Appraiser identity theft is a growing concern. A person skilled at computer technology can easily replicate an appraisal's digital signature and pass off a valuation—complete with the appraiser's license number below the signature—as legitimate. This ability, of course, greatly increases the chance that the fraudster will be successful and remain unidentified.

Third parties to the transaction can also contribute to appraisal fraud, particularly in situations where the mortgage broker needs the value of the home to be a certain amount for the borrower to qualify for financing. Appraisers continue to report pressure from mortgage brokers, originators, real estate professionals, and others—including appraisal management companies who hire them—to inflate the property values.

In fact, a new national survey found that 90% of appraisers reported that mortgage brokers, realty agents, lenders, and even consumers have pressured them to raise property valuations to enable deals to go through. This percentage is up sharply from figures in a parallel survey conducted in 2003, when 55% of appraisers reported attempts to influence their findings and 45% reported that such pressure "never" happened. Now the latter category is down to just 10%.

Both surveys were conducted by October Research Corp., a firm in Richfield, Ohio, that publishes Valuation Review, a popular industry newsletter. The latest survey involved 1,200 appraisers representing a statistical cross-section of the industry in 50 U.S. states, the District of Columbia, and Puerto Rico. The results have a margin of error of plus or minus 2.8 percentage points.


Practices Are Evolving To Prevent Fraud

The mortgage industry has been taking various measures to prevent fraud. For example, the August 2007 Mortgage Bankers Association Appraisal Industry Outreach Task Force Report called for a national appraisal registry or national property database to address the competitive pressures on appraisers to inflate home values. Under this proposal, appraisers would submit reports to a centralized database that would be available to mortgage lenders, rather than funneling their reports back to brokers. The appraiser's valuation would thus be free from any other party's intervention.

In another move to head off fraudulent appraisals, the Mortgage Asset Research Institute (MARI®) recently announced enhancements to its Mortgage Industry Data Exchange (MIDEX®) anti-fraud database. MARI has now added "license verification" of appraisers and real estate agents to the platform. MIDEX-Licensing provides instant online access to licensing information on industry professionals (companies and individuals) from more than 60 federal and state mortgage regulators.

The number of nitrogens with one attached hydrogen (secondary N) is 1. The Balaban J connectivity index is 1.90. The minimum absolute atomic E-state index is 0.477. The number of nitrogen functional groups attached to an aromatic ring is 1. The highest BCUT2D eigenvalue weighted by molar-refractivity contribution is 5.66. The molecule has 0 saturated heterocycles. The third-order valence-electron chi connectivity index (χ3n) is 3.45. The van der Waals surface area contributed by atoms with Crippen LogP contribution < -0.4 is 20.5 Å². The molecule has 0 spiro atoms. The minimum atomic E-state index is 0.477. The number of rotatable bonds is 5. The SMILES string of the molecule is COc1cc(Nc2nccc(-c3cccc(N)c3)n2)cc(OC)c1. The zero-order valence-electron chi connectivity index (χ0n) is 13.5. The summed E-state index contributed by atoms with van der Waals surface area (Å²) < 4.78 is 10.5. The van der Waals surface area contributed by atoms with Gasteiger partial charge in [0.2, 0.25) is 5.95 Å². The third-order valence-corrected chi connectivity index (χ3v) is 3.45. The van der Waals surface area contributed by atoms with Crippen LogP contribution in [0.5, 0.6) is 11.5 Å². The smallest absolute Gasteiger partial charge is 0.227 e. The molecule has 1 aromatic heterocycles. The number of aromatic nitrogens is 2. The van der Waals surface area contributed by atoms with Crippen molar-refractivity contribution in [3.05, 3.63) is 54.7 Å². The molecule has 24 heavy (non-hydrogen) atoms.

Other suggested practices include appraiser lists and report cards to monitor appraisers' reliability and ethics and more easily identify questionable parties.


Use Of Automated Appraisals

While we support the use of AVMs, regular testing and validation of these models is vital to their acceptability.

Standard & Poor's will soon begin its next round of AVM testing. In order to enhance our testing capabilities, we've added the expertise of AVMetrics LLC to our AVM validation process. We believe this partnership will allow us to leverage the core capabilities of our respective firms. We will use AVMetrics LLC to help coordinate our testing process. We will continue to apply our specific loan-level criteria to the aggregated data we receive from each vendor participating in our validation process.

Standard & Poor's expects to test the accuracy of AVM models semiannually. The testing process begins with a large, geographically diverse data file of property addresses that have sale dates within the prior three to six months. The results are stratified and measured, allowing us to compare the variance of the actual sale price with the estimated value given by the AVM system according to the sales price bucket, state, county, and zip code.

The variance analysis allows us to develop system-specific assumptions at the loan level, which we incorporate into our ratings models. Our ratings assumptions with the use of AVMs include an analysis of the credit quality of the borrower, the location of the property, and the value of the home.

The quality of data supporting an AVM model determines the quality of its performance. The data at the core of any model's results should be as accurate, current, and complete as reasonably possible, a challenge that AVM vendors continually address. Accordingly, Standard & Poor's review process has become helpful to the overall credit risk analysis of residential mortgage portfolios.

AVM vendors interested in participating in this testing should contact Standard & Poor's immediately. For additional information, call Dan Hall at 212-438-1576 or Leslie Albergo.

For more information, please see the related article, "S&P Enhances Its Review of Data Quality Practices for U.S. Residential Mortgage Originations," published Oct. 10, 2007, on RatingsDirect, the real-time Web-based source for Standard & Poor's credit ratings, research, and risk analysis, at www.ratingsdirect.com.